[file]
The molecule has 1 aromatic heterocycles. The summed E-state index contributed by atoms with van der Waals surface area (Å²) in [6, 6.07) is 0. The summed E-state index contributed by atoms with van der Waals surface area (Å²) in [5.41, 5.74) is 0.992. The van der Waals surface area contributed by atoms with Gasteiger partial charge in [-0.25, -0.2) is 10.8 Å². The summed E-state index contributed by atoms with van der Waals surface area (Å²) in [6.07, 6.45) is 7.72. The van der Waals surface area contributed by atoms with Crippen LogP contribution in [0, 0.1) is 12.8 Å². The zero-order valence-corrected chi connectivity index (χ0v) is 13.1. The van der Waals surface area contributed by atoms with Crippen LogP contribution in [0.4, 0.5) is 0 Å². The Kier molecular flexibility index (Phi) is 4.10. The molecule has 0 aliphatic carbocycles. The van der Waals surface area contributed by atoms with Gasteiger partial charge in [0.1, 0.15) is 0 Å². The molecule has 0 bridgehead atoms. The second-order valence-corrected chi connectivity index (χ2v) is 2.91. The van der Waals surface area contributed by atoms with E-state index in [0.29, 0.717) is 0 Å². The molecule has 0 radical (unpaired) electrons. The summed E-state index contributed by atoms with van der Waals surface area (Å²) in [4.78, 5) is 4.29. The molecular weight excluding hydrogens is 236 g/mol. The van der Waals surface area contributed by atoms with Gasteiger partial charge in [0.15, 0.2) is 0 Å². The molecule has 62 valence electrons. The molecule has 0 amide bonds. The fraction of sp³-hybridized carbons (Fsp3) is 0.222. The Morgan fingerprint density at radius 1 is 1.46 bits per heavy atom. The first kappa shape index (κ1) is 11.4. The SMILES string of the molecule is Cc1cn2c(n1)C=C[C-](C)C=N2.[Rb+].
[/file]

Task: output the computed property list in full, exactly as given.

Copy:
The molecule has 1 aromatic heterocycles. The summed E-state index contributed by atoms with van der Waals surface area (Å²) in [6, 6.07) is 0. The summed E-state index contributed by atoms with van der Waals surface area (Å²) in [5.41, 5.74) is 0.992. The van der Waals surface area contributed by atoms with Gasteiger partial charge in [-0.25, -0.2) is 10.8 Å². The summed E-state index contributed by atoms with van der Waals surface area (Å²) in [6.07, 6.45) is 7.72. The van der Waals surface area contributed by atoms with Crippen LogP contribution in [0, 0.1) is 12.8 Å². The zero-order valence-corrected chi connectivity index (χ0v) is 13.1. The van der Waals surface area contributed by atoms with Crippen LogP contribution in [0.4, 0.5) is 0 Å². The Kier molecular flexibility index (Phi) is 4.10. The molecule has 0 aliphatic carbocycles. The van der Waals surface area contributed by atoms with Gasteiger partial charge in [0.1, 0.15) is 0 Å². The molecule has 0 bridgehead atoms. The second-order valence-corrected chi connectivity index (χ2v) is 2.91. The van der Waals surface area contributed by atoms with E-state index in [0.29, 0.717) is 0 Å². The molecule has 0 radical (unpaired) electrons. The summed E-state index contributed by atoms with van der Waals surface area (Å²) in [4.78, 5) is 4.29. The molecular weight excluding hydrogens is 236 g/mol. The van der Waals surface area contributed by atoms with Gasteiger partial charge in [0.15, 0.2) is 0 Å². The molecule has 62 valence electrons. The molecule has 0 amide bonds. The fraction of sp³-hybridized carbons (Fsp3) is 0.222. The Morgan fingerprint density at radius 1 is 1.46 bits per heavy atom. The first kappa shape index (κ1) is 11.4. The SMILES string of the molecule is Cc1cn2c(n1)C=C[C-](C)C=N2.[Rb+].